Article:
Posted by: atowhee | May 17, 2008

Satisfy any salsify craving: two flavors for our delectation

The world of flora is ever more complex than birding. There are less than ten thousand birds species on the whole planet and there is no way I will see more than a couple thousand even I travel a lot and bird constantly when I do.  Probably not going to be in New Guinea or Congo any time soon.  There are probably ten thousand plant species right here in Oregon and I don’t think we’d have to go into the micro-organism layer to count that many. 

Just this morning, not one but two species of salsify were blooming, side-by-side, along the Besare Creek Greenway in Ashland.  Nature is profligate.  Two species of salsify?  Same size, same habitat, same leaves.  Nature loves her little mysteries.  Then again, there are so many colors.  Why not use them?

Yellow=Tragopogon dubius

Purple=Tragopogon porrifolius

These two are members of the showy sunflower family, going in for size in blooms.  These are nearly four inches across, regardless of color.  Each salsify can grow about 4 feet tall and has narrow, grass-like leaves.  Both are weeds introdcued from Eruope.  Perhaps not as appreciated as the wine grape varieities that came from Europe  but nearly as beautiful to the discerning palate.

Now you should be completely salsified.

PACIFIC MADRONE

These medium sized trees, with bare trunks that look painfully sunburned, are now in florid bloom.  Thus if all goes well this summer, once again the creamy white clusters will turn into delectable orange berry clusters this fall.  I base my judgement of flavor on the alacrity with which these madrone berries are consumed by Robins and Waxwings.  Both eat a wide variety of berries and when I see them choosing madrone over nearby berry-bearing bushes I suspect some flavorful selection process.  Also the madrone are often thirty feet tall or more, providing better protection from us groundling predators.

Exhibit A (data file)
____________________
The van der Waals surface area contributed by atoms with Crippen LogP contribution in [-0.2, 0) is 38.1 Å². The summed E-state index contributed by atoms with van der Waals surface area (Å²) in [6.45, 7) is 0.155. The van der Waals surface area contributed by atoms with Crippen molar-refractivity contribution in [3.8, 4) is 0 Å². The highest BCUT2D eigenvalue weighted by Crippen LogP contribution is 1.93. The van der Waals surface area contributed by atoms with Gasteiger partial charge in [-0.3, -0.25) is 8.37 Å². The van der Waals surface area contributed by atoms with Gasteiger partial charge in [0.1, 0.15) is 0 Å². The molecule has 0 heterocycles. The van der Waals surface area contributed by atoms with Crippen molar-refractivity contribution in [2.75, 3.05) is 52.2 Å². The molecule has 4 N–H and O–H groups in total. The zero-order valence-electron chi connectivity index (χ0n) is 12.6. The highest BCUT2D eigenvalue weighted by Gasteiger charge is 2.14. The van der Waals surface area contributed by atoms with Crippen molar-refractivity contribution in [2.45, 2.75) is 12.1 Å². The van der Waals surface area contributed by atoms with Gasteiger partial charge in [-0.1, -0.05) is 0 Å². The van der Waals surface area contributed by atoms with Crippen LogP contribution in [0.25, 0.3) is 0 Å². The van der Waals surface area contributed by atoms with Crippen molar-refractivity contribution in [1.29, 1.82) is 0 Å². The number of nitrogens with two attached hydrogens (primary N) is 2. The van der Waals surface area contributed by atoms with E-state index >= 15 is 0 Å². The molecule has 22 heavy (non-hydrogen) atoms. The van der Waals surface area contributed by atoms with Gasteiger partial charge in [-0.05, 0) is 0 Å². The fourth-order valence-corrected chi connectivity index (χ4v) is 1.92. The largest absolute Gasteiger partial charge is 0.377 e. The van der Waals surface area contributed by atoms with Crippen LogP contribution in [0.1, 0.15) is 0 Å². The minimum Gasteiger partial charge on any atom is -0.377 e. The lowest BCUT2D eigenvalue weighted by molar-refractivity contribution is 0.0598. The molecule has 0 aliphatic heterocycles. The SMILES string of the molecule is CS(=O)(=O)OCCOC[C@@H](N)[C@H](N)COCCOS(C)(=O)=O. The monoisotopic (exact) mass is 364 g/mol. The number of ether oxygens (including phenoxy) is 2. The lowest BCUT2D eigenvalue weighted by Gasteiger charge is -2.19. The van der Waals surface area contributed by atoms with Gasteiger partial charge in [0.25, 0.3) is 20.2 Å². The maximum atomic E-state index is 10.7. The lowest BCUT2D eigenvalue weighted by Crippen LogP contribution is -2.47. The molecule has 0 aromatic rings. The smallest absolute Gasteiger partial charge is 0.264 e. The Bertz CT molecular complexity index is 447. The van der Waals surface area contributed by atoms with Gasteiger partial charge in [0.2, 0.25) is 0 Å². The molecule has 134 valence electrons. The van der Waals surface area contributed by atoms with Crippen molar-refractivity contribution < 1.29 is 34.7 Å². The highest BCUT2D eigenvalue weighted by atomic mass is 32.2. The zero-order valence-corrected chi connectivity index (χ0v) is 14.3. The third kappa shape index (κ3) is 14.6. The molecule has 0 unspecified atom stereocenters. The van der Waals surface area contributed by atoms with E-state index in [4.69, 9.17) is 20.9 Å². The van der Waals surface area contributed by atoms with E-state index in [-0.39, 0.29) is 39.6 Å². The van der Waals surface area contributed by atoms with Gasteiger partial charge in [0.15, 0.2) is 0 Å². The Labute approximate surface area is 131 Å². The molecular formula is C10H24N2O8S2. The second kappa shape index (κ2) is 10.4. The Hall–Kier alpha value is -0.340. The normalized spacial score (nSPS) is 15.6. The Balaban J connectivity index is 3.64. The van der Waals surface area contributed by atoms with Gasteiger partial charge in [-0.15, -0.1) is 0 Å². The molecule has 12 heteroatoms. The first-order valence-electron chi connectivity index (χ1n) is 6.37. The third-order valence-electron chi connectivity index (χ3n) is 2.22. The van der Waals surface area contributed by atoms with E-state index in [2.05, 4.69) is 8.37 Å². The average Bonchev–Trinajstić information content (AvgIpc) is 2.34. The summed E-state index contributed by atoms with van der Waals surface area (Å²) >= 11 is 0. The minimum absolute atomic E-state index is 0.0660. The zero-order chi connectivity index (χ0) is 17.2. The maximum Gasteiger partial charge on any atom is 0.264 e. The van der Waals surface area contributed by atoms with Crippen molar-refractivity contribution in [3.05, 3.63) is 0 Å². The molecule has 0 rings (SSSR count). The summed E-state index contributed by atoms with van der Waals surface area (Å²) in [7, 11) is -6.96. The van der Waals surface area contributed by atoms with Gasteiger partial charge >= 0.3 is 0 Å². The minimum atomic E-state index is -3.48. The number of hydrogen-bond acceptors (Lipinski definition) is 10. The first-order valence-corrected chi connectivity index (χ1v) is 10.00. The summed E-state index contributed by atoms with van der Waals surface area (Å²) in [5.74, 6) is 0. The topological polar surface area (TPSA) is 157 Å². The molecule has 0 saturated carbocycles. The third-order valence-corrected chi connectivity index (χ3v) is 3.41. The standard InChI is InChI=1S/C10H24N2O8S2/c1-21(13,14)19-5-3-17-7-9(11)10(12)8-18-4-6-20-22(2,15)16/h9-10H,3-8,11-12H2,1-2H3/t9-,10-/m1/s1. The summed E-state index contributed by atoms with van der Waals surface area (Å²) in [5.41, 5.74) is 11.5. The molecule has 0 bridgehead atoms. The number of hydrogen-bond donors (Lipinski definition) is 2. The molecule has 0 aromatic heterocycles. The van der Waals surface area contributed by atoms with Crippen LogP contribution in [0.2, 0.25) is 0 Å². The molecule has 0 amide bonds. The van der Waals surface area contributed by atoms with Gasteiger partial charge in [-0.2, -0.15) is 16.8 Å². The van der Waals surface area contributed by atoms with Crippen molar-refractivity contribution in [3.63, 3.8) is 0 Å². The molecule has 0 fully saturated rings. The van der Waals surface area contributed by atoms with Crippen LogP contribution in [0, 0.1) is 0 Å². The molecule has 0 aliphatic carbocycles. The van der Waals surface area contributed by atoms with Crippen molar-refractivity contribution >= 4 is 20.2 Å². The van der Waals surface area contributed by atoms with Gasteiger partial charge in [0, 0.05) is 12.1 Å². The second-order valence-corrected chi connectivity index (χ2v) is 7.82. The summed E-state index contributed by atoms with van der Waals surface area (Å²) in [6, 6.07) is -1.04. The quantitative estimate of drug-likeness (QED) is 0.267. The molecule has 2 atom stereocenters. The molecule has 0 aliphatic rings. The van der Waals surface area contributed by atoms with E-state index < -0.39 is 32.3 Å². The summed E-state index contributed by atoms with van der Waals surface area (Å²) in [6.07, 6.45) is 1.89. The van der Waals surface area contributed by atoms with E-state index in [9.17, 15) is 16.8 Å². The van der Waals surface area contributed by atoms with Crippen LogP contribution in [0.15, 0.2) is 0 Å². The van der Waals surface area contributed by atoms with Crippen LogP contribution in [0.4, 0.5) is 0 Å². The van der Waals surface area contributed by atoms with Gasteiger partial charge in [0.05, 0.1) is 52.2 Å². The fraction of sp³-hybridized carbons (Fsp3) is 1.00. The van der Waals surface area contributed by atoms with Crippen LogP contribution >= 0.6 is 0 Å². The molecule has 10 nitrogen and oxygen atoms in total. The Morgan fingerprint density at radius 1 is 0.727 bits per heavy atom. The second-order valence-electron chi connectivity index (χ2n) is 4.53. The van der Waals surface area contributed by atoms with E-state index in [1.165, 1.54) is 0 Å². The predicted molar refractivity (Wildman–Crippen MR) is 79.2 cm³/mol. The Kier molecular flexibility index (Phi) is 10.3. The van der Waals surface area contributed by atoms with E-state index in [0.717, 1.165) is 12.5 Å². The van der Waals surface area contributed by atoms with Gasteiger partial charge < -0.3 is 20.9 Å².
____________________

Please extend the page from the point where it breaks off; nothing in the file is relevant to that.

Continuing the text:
Pacific madrone, Arbutus menziesii.

I mentioned earlier in my blogging that there’s a local larkspur named for Dr. Archiblad Menzies.  He was physician and naturalist on two expeditions to the Pacific Coast of North America.  First in 1786-8, then again in the early 1790s on the expedition led by Captain George Vancouver.  Dr. Menzies and Vancouver had a disastrous falling-out during the expedition and Menzies was hauled before a navy court when they got back to England.  However, Menzies came from a prominent Scottish family and was released.  Vancouver’s career careened off course and he died mid-life.  Menzies went to a successful medical career in England.  However, many of his natural history discoveries were lost to science because Vancouver refused to let anybody examine some records and specimens collected on the expedition.  Menzies’ original journal, never fully published, resides in the British Museum.  Menzies was one of the first scientists to write of poison oak, then called “yedra” by the Mexican inhabitants of California.


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